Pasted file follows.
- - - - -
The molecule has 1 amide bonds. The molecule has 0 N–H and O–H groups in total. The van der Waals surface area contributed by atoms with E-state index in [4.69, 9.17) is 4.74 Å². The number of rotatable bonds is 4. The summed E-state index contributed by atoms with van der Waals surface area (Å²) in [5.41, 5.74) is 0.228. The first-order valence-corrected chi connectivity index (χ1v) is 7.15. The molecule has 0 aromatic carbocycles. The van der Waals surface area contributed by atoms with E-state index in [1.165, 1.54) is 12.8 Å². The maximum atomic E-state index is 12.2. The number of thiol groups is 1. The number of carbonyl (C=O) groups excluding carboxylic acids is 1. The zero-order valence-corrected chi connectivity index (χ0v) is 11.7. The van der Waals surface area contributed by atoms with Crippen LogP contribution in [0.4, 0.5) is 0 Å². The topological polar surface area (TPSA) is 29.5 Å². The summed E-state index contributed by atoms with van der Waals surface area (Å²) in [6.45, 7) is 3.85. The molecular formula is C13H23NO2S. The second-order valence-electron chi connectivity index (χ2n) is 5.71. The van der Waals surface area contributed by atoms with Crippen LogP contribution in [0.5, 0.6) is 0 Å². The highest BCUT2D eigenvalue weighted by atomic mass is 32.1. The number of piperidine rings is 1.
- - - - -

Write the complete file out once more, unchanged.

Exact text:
The molecule has 1 amide bonds. The molecule has 0 N–H and O–H groups in total. The van der Waals surface area contributed by atoms with E-state index in [4.69, 9.17) is 4.74 Å². The number of rotatable bonds is 4. The summed E-state index contributed by atoms with van der Waals surface area (Å²) in [5.41, 5.74) is 0.228. The first-order valence-corrected chi connectivity index (χ1v) is 7.15. The molecule has 0 aromatic carbocycles. The van der Waals surface area contributed by atoms with E-state index in [1.165, 1.54) is 12.8 Å². The maximum atomic E-state index is 12.2. The number of thiol groups is 1. The number of carbonyl (C=O) groups excluding carboxylic acids is 1. The zero-order valence-corrected chi connectivity index (χ0v) is 11.7. The van der Waals surface area contributed by atoms with Crippen LogP contribution in [0.4, 0.5) is 0 Å². The topological polar surface area (TPSA) is 29.5 Å². The summed E-state index contributed by atoms with van der Waals surface area (Å²) in [6.45, 7) is 3.85. The molecular formula is C13H23NO2S. The second-order valence-electron chi connectivity index (χ2n) is 5.71. The van der Waals surface area contributed by atoms with Crippen LogP contribution in [0.5, 0.6) is 0 Å². The highest BCUT2D eigenvalue weighted by atomic mass is 32.1. The number of piperidine rings is 1.